thin-iceJust skating along through a normal Wisconsin winter.
Stars: Greg Kinnear, Alan Arkin, Lea Thompson, Billy Crudup, Michelle Arthur, David Harbor and Bob Baliban
Director/Scriptwriter: Jill Sprecher
ATO Pictures
Rating: R for language, violence and themed material
Running Length: 115 minutes
Thin Ice, which was filmed in winter in Wisconsin, is reminiscent of Fargo. Greg Kinnear’s character, Mickey Prohaska, tries for the moon and watches his schemes slowly fall apart, is like the William H. Macy character. There is violence and things aren't always what they seem.
Mickey is a insurance salesman who depends on his secretary, Michelle Arthur. Mickey is separated from wife Lea Thompson, and though he tries to get back together, she doesn't trust him because of his money-scheming ways. It is when Mickey meets David Barbor at an insurance convention that things get interesting. He hires David and then proceeds to undermine him because of a potential client, Gruvy (a delightful Alan Arkin). Gruvy is an old Wisconsin farmer with a pet dog and a house full of valuable antiques. He doesn't want insurance. Bob Baliban is an appraiser. While Mickey is plotting, Gruvy gets a security installation by Billy Crudup who turns out to be on the psychotic side. In the meantime, secretary Michelle figures out that something is amiss and is hinting blackmail. Mickey’s face, which was sunny and bright is becoming long, forlorn and even the word “desperate” doesn't cover it. Mickey really is on thin ice and a slippery, downward slide.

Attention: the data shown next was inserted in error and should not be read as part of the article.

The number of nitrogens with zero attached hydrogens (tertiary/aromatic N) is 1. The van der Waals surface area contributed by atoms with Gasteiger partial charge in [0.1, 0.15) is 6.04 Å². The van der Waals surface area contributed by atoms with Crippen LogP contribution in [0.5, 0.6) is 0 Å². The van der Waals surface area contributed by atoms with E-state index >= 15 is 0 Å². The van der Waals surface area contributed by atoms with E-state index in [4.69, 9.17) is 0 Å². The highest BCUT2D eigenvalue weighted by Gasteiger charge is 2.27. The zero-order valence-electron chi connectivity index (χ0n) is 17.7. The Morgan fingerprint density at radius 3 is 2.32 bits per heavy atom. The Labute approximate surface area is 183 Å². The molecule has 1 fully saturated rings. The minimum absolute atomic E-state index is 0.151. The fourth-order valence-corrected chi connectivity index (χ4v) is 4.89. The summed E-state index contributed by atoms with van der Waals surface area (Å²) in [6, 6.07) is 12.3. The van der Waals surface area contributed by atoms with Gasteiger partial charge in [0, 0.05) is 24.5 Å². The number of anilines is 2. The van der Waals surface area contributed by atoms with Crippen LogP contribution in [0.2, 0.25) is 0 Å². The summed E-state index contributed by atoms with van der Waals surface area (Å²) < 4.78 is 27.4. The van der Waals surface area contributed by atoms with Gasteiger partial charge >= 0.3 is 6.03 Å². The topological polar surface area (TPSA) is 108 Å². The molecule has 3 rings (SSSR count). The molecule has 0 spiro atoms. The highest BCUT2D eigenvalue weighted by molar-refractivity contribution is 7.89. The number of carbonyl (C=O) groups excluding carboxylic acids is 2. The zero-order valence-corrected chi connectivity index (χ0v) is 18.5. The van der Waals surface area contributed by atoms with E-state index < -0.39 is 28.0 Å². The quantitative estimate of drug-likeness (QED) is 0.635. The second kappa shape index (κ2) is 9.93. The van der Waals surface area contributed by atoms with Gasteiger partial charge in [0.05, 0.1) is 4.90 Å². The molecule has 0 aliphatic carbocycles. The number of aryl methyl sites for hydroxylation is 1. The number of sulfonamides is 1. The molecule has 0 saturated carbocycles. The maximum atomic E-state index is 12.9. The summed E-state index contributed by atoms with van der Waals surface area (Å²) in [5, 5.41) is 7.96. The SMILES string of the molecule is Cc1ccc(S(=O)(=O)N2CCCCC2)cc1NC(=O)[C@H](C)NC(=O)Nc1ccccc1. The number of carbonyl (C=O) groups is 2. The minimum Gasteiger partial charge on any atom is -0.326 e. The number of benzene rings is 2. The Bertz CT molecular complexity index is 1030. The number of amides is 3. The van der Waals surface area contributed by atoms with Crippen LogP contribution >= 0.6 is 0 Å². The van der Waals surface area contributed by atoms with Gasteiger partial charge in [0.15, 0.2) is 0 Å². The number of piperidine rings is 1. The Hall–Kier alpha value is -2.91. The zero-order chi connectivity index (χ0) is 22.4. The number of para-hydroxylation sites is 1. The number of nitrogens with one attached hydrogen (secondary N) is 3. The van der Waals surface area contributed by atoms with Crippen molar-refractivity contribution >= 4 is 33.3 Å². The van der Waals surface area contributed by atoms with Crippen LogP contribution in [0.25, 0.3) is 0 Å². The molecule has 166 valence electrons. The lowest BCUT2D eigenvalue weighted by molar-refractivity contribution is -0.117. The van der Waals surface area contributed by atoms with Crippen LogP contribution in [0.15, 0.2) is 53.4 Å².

You just have to go along with the ride here. Directing and script are by Jill Sprecher (Clockwatchers) who knows when to turn the screw. Just when you think nothing more can happen, it does. Greed is at the forefront and that colors the situation so that you can't see the obvious. Mickey Prohaska considers himself an expert at the con game, beginning with meeting someone and “Do you have the time?” In a larger context, that line went out with the Edsel. The acting in this film is well done. Alan Arkin’s old farmer with a bad memory and heavy accent steals his scenes (dog, too). Billy Crudup as the security man with a fiery temper does unstable very good. The winter Wisconsin scenery plays a role here and photography is done with a fine touch. All in all, Thin Ice is what greedy people walk on all the time.
Copyright 2012 Marie Asner